Assessing NBA awards races as season hits stretch run
By Ben Golliver
With less than a quarter of the season remaining for most teams, here are my picks for the league’s top performers. (All stats and records are through Monday.)
1. LeBron James, Heat
2. Kevin Durant, Thunder
3. Chris Paul, Clippers
4. Tony Parker, Spurs
5. Kobe Bryant, Lakers
James has spent the last two months methodically squashing any and all arguments against him winning his fourth MVP award in five years. Though I selected Durant as MVP at both the first-quarter and midseason marks, James has swallowed whole the possibility of such dissenting opinions.
For starters, the Heat have re-established their supremacy. They are an NBA-best 47-14, own a nine-game lead in the Eastern Conference and have won a franchise-record 18 consecutive games. Arguments for the best player on a team with a better record — a la Derrick Rose in 2011 and Durant earlier this season — have been neutered.
Judged solely on a player-to-player basis, no one can compare to James — not even Durant, who is in the midst of an impeccable season himself. James is averaging 26.7 points, 8.1 rebounds, 7.1 assists and 1.7 steals. He has a 31.2 Player Efficiency Rating (PER), the sixth straight season he’s topped the NBA in this metric. He’s shooting career highs of 56.2 percent from the field and 40.2 percent from three-point range. His string of six consecutive games last month with at least 30 points and 60 percent shooting was sensational, but it wasn’t all that far away from his day-to-day standard.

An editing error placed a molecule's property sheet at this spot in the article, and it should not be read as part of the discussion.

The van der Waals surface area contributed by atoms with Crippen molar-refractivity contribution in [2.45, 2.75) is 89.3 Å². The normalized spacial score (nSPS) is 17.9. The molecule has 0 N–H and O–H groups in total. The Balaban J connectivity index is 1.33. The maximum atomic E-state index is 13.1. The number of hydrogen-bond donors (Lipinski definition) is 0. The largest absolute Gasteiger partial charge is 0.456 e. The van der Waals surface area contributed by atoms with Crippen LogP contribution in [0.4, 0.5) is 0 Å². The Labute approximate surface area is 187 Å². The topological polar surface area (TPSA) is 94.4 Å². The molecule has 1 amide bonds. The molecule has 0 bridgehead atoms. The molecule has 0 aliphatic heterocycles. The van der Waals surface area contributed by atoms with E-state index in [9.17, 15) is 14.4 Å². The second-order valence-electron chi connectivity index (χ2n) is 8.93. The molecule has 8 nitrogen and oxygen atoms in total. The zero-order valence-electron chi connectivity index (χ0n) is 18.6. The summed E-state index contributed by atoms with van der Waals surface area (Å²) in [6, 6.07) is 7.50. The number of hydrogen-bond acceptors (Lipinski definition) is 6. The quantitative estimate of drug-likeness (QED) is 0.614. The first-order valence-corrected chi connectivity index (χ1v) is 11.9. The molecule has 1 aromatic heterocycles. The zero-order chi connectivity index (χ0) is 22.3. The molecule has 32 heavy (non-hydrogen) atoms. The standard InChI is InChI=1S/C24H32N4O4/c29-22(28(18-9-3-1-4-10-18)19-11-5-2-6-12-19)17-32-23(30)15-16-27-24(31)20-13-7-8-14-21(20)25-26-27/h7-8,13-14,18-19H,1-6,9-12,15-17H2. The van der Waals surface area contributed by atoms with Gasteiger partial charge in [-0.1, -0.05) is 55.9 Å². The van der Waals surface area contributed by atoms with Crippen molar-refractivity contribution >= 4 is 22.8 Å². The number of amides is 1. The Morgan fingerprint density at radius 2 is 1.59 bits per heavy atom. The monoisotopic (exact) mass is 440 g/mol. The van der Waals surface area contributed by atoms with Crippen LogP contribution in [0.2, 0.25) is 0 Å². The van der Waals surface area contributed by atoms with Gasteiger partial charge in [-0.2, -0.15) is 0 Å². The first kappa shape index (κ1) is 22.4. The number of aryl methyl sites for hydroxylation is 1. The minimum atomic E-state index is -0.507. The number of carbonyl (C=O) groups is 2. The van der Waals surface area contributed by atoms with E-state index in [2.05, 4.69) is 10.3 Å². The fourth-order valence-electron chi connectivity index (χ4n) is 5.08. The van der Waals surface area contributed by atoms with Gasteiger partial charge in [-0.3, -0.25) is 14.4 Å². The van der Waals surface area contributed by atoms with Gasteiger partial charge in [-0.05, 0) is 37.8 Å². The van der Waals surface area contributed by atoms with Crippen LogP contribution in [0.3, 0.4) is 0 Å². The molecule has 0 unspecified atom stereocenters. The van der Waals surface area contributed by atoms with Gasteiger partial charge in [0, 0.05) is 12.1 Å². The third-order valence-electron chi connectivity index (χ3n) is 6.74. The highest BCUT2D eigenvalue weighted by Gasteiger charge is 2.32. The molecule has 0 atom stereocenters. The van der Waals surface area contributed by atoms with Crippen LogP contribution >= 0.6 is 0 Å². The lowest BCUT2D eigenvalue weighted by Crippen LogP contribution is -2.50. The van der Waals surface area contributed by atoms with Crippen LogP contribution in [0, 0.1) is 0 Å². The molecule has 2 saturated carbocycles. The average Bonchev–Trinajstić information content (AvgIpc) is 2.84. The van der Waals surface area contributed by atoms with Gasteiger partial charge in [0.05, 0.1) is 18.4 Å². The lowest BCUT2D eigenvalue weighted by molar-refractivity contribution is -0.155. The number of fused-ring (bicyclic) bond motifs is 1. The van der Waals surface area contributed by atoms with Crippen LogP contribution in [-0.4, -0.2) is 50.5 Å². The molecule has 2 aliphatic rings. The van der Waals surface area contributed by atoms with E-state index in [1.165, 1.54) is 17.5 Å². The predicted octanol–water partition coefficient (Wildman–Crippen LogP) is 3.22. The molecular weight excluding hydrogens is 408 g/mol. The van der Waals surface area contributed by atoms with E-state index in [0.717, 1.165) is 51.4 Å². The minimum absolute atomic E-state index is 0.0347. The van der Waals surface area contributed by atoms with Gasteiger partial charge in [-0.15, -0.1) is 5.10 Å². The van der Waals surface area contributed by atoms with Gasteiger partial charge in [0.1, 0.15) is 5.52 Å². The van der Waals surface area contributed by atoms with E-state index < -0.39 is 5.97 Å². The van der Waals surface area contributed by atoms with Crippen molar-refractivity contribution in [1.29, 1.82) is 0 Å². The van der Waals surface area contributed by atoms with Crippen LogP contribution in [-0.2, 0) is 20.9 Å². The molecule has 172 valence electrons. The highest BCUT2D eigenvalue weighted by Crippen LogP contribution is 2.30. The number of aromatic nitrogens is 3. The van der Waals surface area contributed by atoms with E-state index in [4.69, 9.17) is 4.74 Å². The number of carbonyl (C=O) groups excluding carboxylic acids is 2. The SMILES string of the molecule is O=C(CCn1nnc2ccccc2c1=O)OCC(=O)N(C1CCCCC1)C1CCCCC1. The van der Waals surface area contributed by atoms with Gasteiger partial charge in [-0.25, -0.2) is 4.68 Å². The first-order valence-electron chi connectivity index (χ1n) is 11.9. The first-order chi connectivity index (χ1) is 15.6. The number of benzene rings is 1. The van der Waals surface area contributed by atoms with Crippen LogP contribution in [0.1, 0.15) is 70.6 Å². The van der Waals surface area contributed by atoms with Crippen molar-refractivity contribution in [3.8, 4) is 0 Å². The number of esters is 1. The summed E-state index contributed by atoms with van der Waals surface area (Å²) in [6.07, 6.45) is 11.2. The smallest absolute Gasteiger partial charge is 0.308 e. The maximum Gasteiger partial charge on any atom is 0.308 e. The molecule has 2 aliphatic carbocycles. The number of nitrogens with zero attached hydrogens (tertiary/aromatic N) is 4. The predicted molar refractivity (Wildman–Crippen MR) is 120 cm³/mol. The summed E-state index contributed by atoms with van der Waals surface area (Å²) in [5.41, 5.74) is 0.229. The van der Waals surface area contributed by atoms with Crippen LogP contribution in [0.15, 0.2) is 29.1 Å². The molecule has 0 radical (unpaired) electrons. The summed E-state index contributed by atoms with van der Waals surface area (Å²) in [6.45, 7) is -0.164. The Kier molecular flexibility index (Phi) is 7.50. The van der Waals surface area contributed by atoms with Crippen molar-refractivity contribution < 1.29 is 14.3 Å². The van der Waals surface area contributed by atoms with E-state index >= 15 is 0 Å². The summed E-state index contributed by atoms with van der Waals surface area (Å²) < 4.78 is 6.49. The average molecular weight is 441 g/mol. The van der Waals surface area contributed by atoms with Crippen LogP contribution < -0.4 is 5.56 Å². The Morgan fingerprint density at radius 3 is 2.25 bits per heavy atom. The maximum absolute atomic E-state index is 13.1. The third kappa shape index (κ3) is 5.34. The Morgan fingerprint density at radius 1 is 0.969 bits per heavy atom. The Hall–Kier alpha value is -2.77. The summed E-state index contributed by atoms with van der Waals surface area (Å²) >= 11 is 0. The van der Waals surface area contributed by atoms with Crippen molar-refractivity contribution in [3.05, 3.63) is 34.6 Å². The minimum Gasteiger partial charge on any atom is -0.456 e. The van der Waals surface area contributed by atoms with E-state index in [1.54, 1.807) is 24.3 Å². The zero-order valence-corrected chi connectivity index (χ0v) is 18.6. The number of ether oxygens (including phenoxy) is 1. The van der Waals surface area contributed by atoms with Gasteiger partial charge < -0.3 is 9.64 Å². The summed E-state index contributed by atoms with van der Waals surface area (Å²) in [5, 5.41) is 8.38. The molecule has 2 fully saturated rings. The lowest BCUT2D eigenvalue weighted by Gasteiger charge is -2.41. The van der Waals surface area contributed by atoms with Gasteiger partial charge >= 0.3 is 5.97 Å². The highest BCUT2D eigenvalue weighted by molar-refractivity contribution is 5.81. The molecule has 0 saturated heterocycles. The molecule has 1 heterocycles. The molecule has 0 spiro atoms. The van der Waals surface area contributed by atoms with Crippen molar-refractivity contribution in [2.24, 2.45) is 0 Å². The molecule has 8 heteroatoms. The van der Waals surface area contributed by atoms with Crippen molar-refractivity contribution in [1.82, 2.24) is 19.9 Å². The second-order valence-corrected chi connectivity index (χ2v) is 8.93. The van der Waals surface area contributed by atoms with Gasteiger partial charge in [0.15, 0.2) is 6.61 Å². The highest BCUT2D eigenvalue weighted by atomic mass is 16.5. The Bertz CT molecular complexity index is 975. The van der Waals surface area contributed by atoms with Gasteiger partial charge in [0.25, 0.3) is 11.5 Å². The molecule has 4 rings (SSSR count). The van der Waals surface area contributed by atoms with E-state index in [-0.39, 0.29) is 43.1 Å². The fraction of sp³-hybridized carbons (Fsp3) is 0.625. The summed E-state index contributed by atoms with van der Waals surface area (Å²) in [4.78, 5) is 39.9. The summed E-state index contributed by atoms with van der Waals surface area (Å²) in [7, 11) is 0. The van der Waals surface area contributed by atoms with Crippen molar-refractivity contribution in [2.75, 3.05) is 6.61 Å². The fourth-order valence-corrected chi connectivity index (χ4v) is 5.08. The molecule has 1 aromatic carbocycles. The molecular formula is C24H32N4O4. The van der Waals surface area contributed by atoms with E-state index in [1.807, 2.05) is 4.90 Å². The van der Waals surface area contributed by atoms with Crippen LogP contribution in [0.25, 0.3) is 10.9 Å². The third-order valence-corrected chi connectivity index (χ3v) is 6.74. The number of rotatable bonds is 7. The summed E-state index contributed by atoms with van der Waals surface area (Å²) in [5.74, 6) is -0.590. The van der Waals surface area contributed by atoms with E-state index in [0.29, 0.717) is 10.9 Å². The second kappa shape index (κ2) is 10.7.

One can’t help but marvel at James’ incremental improvements — shot selection, post game, comfort level in defending anyone on the court — and wish more of his peers took the pursuit of perfection as seriously as he does. According to NBA.com, the Heat are five points per 100 possessions better on defense and 11.4 points per 100 possessions better on offense when James in on the court compared to when he sits. He does it on offense, he does it on defense, he does it every night (he hasn’t missed a game) and he does it for the league’s premier team. Voting for James again is boring, but he’s forced everyone’s hand.
Durant headlines a strong list of candidates for second place. The sixth-year forward is heading for his fourth scoring title in a row and, even more remarkably, is still tracking toward the 50/40/90 shooting club while on pace to launch more than 1,400 shots. Continuing at that volume from the field and accuracy with his two-point shooting (50.5 percent), three-point shooting (41.4) and free-throw shooting (91) would put Durant in a club with only one other man: Larry Bird, who did it in 1986-87 and ’87-88. Durant’s Thunder join the Heat and the Spurs as consensus title favorites, and he ranks second to James in PER with a career-best 28.6.